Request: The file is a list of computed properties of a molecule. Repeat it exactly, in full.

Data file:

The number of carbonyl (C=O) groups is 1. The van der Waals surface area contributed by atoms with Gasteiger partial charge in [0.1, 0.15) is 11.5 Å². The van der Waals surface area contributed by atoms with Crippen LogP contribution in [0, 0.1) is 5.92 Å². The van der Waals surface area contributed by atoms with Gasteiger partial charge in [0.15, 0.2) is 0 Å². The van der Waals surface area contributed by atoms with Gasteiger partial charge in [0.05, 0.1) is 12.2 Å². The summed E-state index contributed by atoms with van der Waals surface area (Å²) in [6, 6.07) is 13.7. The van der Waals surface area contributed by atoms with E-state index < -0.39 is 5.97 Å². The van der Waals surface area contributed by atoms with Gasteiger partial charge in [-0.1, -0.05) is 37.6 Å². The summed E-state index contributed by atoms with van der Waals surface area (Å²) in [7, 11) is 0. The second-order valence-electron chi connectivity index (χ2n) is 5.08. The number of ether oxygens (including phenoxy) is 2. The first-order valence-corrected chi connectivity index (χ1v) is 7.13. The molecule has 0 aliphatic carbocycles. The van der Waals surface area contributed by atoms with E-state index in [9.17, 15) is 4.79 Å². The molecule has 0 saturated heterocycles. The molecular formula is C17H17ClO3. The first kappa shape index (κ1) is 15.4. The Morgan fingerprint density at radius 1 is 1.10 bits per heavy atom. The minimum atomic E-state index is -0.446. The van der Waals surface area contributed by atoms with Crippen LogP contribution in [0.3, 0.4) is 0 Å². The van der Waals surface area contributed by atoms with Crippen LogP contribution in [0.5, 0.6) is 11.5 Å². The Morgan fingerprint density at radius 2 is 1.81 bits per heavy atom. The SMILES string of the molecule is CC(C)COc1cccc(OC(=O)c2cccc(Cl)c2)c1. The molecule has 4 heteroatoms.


The number of carbonyl (C=O) groups is 1. The van der Waals surface area contributed by atoms with Gasteiger partial charge in [0.1, 0.15) is 11.5 Å². The van der Waals surface area contributed by atoms with Crippen LogP contribution in [0, 0.1) is 5.92 Å². The van der Waals surface area contributed by atoms with Gasteiger partial charge in [0.15, 0.2) is 0 Å². The van der Waals surface area contributed by atoms with Gasteiger partial charge in [0.05, 0.1) is 12.2 Å². The summed E-state index contributed by atoms with van der Waals surface area (Å²) in [6, 6.07) is 13.7. The van der Waals surface area contributed by atoms with E-state index < -0.39 is 5.97 Å². The van der Waals surface area contributed by atoms with Gasteiger partial charge in [-0.1, -0.05) is 37.6 Å². The summed E-state index contributed by atoms with van der Waals surface area (Å²) in [7, 11) is 0. The second-order valence-electron chi connectivity index (χ2n) is 5.08. The number of ether oxygens (including phenoxy) is 2. The first-order valence-corrected chi connectivity index (χ1v) is 7.13. The molecule has 0 aliphatic carbocycles. The van der Waals surface area contributed by atoms with E-state index in [9.17, 15) is 4.79 Å². The molecule has 0 saturated heterocycles. The molecular formula is C17H17ClO3. The first kappa shape index (κ1) is 15.4. The Morgan fingerprint density at radius 1 is 1.10 bits per heavy atom. The minimum atomic E-state index is -0.446. The van der Waals surface area contributed by atoms with Crippen LogP contribution in [0.3, 0.4) is 0 Å². The van der Waals surface area contributed by atoms with Crippen LogP contribution in [0.5, 0.6) is 11.5 Å². The Morgan fingerprint density at radius 2 is 1.81 bits per heavy atom. The SMILES string of the molecule is CC(C)COc1cccc(OC(=O)c2cccc(Cl)c2)c1. The molecule has 4 heteroatoms.